The pump was a real old pump with a half cast iron body! I removed the pump and had a well guy come out and blow the well. They would inject compressed air into the well and blow out the sediment that accumulated. In my case this particular well goes through a layer of pluff mud and as water is taken from the well the mud collapses into the well. If a chunk of this thick sticky goo falls in it can block the entire well. I have to have my well done about every 5 years depending on water use and it still pumps some mud.
You may have either a failing pump or a failing well. Either way I would have a well guy check it out. You should know enough about wells now to not get taken for a ride.
One thing you can try is disconnect the pump output from the rest of the system, turn the pump on and see if you run out of water, or the pump stops running. You can feel the pump running through the piping.
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VAskiGUY
New Member

Annapolis
MD
2 Posts

Posted - Dec 11 2007 :  11:12:06 PM  Show Profile  Visit VAskiGUY's Homepage Send VAskiGUY a Private Message  Reply with Quote
First - Bob & Jeff - Thanks for replies.

In answer to your questions:
Question? When the pump shuts off while your not using water. Does the pressure remain constant once the pump shuts off?
YES - if everything is working as it should (in other words, it's not I'm not completely out of water) then the tank fills and pressure gauge stays exactly at same level. Indicates no leaks anywhere (or it seems that's what it indicates). I even checked for after an hour that the pressure was exactly same on the gauge.
Do you have a check valve in the house near the tank? No. No on/off switch, no nothing. Just the Square D box.
I bought the house 3 years ago. So, can't say why that's not there or if it was required back in the day. Just don't have one.

As for Jeff's comments on my well. Hopefully, well isn't going completely bad...but, guess it could be possible to have mud or something like he's saying...I really don't know.
I believe I tried what Jeff was saying...not positive...I turned off valve for waterline into the water softener and house and just ran a house direcly from the output at the tank. It ran for over an hour at basically 10GPM without any issue (little rust/mud/something brown color, I dunno) every once-in-awhile... Didn't run out of water during my test. Then went to bed.
Next morning everything fine for showers. That afternoon -- Dead. Ugh.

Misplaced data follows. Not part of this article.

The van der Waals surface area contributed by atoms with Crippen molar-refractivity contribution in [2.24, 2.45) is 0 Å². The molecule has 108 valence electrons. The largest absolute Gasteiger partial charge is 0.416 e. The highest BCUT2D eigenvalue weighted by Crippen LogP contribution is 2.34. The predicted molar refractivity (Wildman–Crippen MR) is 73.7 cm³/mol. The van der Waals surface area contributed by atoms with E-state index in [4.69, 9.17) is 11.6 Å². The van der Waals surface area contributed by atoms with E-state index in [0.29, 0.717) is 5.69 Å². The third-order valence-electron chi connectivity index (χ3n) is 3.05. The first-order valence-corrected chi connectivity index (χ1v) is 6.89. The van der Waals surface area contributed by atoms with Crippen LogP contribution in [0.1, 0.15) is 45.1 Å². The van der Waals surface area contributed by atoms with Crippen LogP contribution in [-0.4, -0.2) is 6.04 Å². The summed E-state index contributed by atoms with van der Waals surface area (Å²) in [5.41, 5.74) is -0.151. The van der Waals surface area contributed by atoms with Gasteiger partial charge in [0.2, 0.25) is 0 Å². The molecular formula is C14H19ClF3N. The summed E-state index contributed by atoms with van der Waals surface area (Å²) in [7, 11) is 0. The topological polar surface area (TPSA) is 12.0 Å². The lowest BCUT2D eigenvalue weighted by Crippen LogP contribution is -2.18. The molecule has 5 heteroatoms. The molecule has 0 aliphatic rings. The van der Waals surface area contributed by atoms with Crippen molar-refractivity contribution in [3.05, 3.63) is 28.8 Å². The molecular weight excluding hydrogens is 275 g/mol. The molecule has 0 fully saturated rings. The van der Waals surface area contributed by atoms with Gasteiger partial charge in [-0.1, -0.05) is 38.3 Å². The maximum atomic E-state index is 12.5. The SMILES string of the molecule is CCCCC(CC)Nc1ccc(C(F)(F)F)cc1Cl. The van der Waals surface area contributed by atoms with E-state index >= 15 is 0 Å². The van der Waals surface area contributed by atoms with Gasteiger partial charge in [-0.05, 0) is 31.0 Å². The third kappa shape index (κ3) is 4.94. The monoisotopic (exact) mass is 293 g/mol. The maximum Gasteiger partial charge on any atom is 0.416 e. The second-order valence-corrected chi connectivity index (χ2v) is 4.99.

I'm sorry if it's confusing/doesn't make sense. Everything I have read sounds like this doesn't make sense...but, I'm gonna have to call well guy out and see what they say.
If you have any further thoughts, please let me know. Appreciate the help.
PC
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speedbump
Admin



Riverview
Florida
11718 Posts

Posted - Dec 12 2007 :  08:22:26 AM  Show Profile  Visit speedbump's Homepage Send speedbump a Private Message  Reply with Quote
When you ran it for an hour with no problem at 10 gpm, that burst all of my ideas. I'm really at a lost for a solution now.

The only thing I can think of, is a waterlogged tank. If it had the pump cycling on and off rapidly, the overload in the motor would eventually trip killing your water supply. Once cool, it would again run the motor. While running full blast with the hose like you did, the motor probably ran constantly because of the amount of water being used and the overload wouldn't trip.

Turn on a faucet, then go see if the pressure switch is clicking off and on often.

bob...

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JeffGr
Senior Member



SC
355 Posts

Posted - Dec 12 2007 :  10:35:07 AM  Show Profile Send JeffGr a Private Message  Reply with Quote
One thought, do you have a low pressure, pressure switch? Is there a small handle on the side of the switch? If so I have seen them not work correctly. When there is a very small leak or small usage of water, the pressure will drop and instead of turning on the pressure switch stays off until all of the water is exhausted in the tank. Switching back to a normal pressure switch should cure that, although you should still find the leak if there is one.